Tuesday, February 05, 2008

There's snow in them there mountains

Imagine our surprise! It was raining, hailing and even some snow fell on the mountains surrounding Scottsdale, Arizona. Locals said they hadn't seen this much rain in years. I'm so glad that we were here to see it.

So it rained in Phoenix, what else is new? Isn't this place where a just last night 13-point underdog knocked off an undefeated team? Only in Phoenix?

Image captured with Canon G9.

Copyright 2008 James D. Fisher
All rights reserved.

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Sunday, February 03, 2008

The Shoe Tree

Somewhere in Bainbridge Township (actually it's on Savage Rd.) is what's called the shoe tree. I've lived in Bainbridge Twp. for over 20 years and there has always been sneakers, boots and even flippers stapled to the tree. It's no legend, here it is.

Copyright 2008 James D. Fisher
All rights reserved.

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A Bratenahl Lamp

I'm still trying to get out of the winter doldrums. The best thing about winter images is that you can convert them to grayscale. Then you don't have to worry about bleak white/gray skies, lifeless color and low contrast.

On my way to downtown Cleveland, I hopped off the highway at Eddy Rd. and cruised along Lakeshore Blvd. I love the incredible mansions along the road built during a time of great prosperity in Northeast Ohio. I spotted this street lamp at the front of a long driveway. Using Adobe Lightroom I did the usually color treatment,--converted from RAW, white balanced using the eyedropper, cropped, added some vibrance and clarity, and finally, sharpened things up.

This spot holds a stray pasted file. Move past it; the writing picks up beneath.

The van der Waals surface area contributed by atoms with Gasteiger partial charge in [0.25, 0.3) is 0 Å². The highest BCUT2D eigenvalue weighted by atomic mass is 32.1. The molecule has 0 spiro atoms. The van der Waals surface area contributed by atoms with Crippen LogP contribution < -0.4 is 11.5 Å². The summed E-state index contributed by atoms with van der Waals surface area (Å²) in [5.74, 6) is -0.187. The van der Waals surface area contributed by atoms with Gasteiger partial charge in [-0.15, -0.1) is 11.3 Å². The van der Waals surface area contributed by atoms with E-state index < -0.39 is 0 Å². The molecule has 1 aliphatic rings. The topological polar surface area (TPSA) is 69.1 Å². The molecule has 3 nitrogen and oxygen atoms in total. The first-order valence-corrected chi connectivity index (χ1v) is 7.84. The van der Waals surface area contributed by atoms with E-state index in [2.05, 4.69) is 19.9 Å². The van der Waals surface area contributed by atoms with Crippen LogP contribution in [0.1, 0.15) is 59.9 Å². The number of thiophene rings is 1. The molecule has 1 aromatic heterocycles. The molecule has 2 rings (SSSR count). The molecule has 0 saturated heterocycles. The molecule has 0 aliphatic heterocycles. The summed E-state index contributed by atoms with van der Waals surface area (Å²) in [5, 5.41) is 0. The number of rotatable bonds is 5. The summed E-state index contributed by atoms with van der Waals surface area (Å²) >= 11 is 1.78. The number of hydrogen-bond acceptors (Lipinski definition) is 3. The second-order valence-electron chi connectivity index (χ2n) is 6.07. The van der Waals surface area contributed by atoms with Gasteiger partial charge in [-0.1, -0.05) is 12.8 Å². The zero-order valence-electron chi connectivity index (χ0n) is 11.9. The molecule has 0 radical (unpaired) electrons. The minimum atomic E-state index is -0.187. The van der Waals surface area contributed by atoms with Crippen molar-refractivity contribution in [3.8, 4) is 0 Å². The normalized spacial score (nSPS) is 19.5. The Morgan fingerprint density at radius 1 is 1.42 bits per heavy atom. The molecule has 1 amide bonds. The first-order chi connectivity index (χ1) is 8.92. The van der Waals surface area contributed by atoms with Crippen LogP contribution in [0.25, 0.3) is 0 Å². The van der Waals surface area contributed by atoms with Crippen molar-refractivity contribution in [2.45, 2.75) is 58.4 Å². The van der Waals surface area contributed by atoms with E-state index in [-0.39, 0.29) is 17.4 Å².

So now it's time to play!

First, I went for a more subdued version of the original at the top. Instead of rich color, this one goes for the faded. This is called cross processing which means doing a reverse of the normal way to adjust colors. Lightroom users have provided a number of "presets" you can use to experiement with cross processing or you can create your own presets.

This is a brownstone effect, not quite a sepia tone, but darker. It gives it the 1920's look it deserves.

Finally, I went for a faded color look. I wanted it to look like it was a print from the 1940's but starting to deteriorate. After reading the book, Nash Editions, I learned about how so many of the color images printed on Kodak paper in the 1940-50's faded out, especially the magenta color channel.

This image was captured on the Canon G9.

Copyright 2008 James D. Fisher
All rights reserved.

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